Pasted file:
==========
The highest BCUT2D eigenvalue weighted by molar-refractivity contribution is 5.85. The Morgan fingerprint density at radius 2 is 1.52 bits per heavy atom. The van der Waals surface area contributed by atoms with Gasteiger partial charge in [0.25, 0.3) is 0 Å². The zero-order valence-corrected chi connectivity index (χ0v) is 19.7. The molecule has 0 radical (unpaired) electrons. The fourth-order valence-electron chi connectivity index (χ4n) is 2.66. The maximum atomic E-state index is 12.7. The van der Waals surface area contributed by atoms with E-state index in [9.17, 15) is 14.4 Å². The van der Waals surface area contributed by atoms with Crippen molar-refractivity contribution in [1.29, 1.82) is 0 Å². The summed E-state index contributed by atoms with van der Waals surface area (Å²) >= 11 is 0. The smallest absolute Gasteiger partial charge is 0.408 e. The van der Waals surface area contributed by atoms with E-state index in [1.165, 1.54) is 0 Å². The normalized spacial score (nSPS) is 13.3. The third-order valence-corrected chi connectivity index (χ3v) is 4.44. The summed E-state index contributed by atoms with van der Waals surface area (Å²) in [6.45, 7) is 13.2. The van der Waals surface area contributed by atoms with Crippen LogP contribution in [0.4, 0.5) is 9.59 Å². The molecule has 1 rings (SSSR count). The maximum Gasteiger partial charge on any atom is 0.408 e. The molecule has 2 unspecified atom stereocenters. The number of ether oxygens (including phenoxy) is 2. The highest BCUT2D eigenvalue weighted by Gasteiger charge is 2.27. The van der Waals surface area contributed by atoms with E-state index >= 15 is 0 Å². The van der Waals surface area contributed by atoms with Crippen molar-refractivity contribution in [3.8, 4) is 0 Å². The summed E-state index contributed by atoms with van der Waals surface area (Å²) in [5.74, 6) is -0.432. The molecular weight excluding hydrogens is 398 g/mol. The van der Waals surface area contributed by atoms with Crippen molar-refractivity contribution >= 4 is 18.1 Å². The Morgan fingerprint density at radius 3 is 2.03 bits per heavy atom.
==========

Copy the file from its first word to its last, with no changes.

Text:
The highest BCUT2D eigenvalue weighted by molar-refractivity contribution is 5.85. The Morgan fingerprint density at radius 2 is 1.52 bits per heavy atom. The van der Waals surface area contributed by atoms with Gasteiger partial charge in [0.25, 0.3) is 0 Å². The zero-order valence-corrected chi connectivity index (χ0v) is 19.7. The molecule has 0 radical (unpaired) electrons. The fourth-order valence-electron chi connectivity index (χ4n) is 2.66. The maximum atomic E-state index is 12.7. The van der Waals surface area contributed by atoms with E-state index in [9.17, 15) is 14.4 Å². The van der Waals surface area contributed by atoms with Crippen molar-refractivity contribution in [1.29, 1.82) is 0 Å². The summed E-state index contributed by atoms with van der Waals surface area (Å²) >= 11 is 0. The smallest absolute Gasteiger partial charge is 0.408 e. The van der Waals surface area contributed by atoms with E-state index in [1.165, 1.54) is 0 Å². The normalized spacial score (nSPS) is 13.3. The third-order valence-corrected chi connectivity index (χ3v) is 4.44. The summed E-state index contributed by atoms with van der Waals surface area (Å²) in [6.45, 7) is 13.2. The van der Waals surface area contributed by atoms with Crippen LogP contribution in [0.4, 0.5) is 9.59 Å². The molecule has 1 rings (SSSR count). The maximum Gasteiger partial charge on any atom is 0.408 e. The molecule has 2 unspecified atom stereocenters. The number of ether oxygens (including phenoxy) is 2. The highest BCUT2D eigenvalue weighted by Gasteiger charge is 2.27. The van der Waals surface area contributed by atoms with E-state index >= 15 is 0 Å². The van der Waals surface area contributed by atoms with Crippen molar-refractivity contribution in [3.8, 4) is 0 Å². The summed E-state index contributed by atoms with van der Waals surface area (Å²) in [5.74, 6) is -0.432. The molecular weight excluding hydrogens is 398 g/mol. The van der Waals surface area contributed by atoms with Crippen molar-refractivity contribution >= 4 is 18.1 Å². The Morgan fingerprint density at radius 3 is 2.03 bits per heavy atom.